/ 9 May 2021

Noise pollution affects plants and their pollinators

(Jekesai Njikizana/AFP)

Researchers have found that long-term noise pollution may discourage normal plant growth, with the effects noticeable on habits years later. 

Studies on the consequences of excessive noise have been focused on humans, with loud sounds known to cause noise-induced hearing loss, sleep disorders, cardiovascular diseases and hypertension, among other health problems.

Although bearable noise level standards are still unknown for plants, a study by the California Polytechnic State University (Cal Poly) released in April found that regular exposure to elevated sound levels affect the long-term development of a plant even after the source of the noise has been removed.

According to the study, published in the Proceedings of the Royal Society B journal, noise pollution negatively affected tree seedling and the evenness of the wood. The research was first conducted 12 years ago at a piñon and juniper dominated woodland in New Mexico, United States, near natural gas wells. 

Researchers found the seedlings were 75% fewer where loud compressors were used as compared at sites with less noise.

When scientists returned to conclude the study, it was found that the noise had affected how the piñon developed and that seedlings had still not sprouted in previously noisy sites. 

According to Cal Poly: “Natural gas companies sometimes use loud compressors as a part of the extraction process. When companies move the compressors, previously noisy sites become quiet.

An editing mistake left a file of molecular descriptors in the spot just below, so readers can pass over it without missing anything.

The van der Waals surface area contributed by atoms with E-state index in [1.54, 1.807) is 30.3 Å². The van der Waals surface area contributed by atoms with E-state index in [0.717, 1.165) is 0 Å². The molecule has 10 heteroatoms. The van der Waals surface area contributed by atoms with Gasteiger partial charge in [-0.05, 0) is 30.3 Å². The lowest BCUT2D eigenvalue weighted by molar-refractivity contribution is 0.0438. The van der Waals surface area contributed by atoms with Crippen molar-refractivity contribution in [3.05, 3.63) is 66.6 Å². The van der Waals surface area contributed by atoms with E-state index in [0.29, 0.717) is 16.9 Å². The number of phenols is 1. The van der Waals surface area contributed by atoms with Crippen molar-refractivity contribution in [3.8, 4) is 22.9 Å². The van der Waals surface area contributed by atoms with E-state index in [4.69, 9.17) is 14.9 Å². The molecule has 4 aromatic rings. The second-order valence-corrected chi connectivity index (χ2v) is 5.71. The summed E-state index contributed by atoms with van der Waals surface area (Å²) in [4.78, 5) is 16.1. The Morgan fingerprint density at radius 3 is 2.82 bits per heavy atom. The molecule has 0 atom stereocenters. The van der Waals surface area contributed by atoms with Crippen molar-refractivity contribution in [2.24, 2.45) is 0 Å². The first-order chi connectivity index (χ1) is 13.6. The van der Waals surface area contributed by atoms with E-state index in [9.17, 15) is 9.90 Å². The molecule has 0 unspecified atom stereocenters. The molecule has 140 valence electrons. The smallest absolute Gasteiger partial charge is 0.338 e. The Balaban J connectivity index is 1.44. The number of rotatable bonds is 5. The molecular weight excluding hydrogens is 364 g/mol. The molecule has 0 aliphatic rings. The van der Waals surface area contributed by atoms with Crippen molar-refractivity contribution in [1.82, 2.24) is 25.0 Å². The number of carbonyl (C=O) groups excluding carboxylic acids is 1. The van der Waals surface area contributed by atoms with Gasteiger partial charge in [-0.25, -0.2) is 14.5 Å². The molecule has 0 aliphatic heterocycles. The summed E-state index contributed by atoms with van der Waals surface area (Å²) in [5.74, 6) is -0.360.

“The research team found that in these areas, there were fewer seedlings and saplings compared with sites that didn’t have compressors added to the well pad to speed up gas extraction. 

“The decrease in saplings results from the time when the site was noisy, but the decrease in seedlings revealed that piñon pine seeds still weren’t sprouting despite stopping the noise.”

The study also found that the noise affected species that disperse and pollinate plants such as the Woodhouse scrub jaybird, which had learnt to avoid noisy areas. 

“While it’s possible that the piñon has decreased because of a lack of opportunities to produce, it’s more likely that the Woodhouse’s scrub-jay hasn’t returned to the formerly noisy area and so isn’t planting seeds. Piñons depend on scrub jays to carry their pine seeds away from the parent tree, and scrub jays are known to avoid noise.” 

The National Park Service reported that its parks were under excessive noise pressure, and found that loud sounds were having a negative effect on the wildlife and had forced some birds to adapt. 

The sound has affected natural animal activities such as hunting, establishing territories and protecting offspring, and had led to some birds singing at night to be heard.

The Cal Poly study emphasised that noise exposure affected more than just how a plant should grow and that researchers were looking at studying the effects of noise on plant-eating animals and on plant pollinators. 

“Continuing to look at long-term changes in floristic inventories over time will elucidate whether communities do eventually recover after long periods of noise pollution, even once it is removed from the landscape,” said Sarah Termondt, the co-author of the research and lead botanist.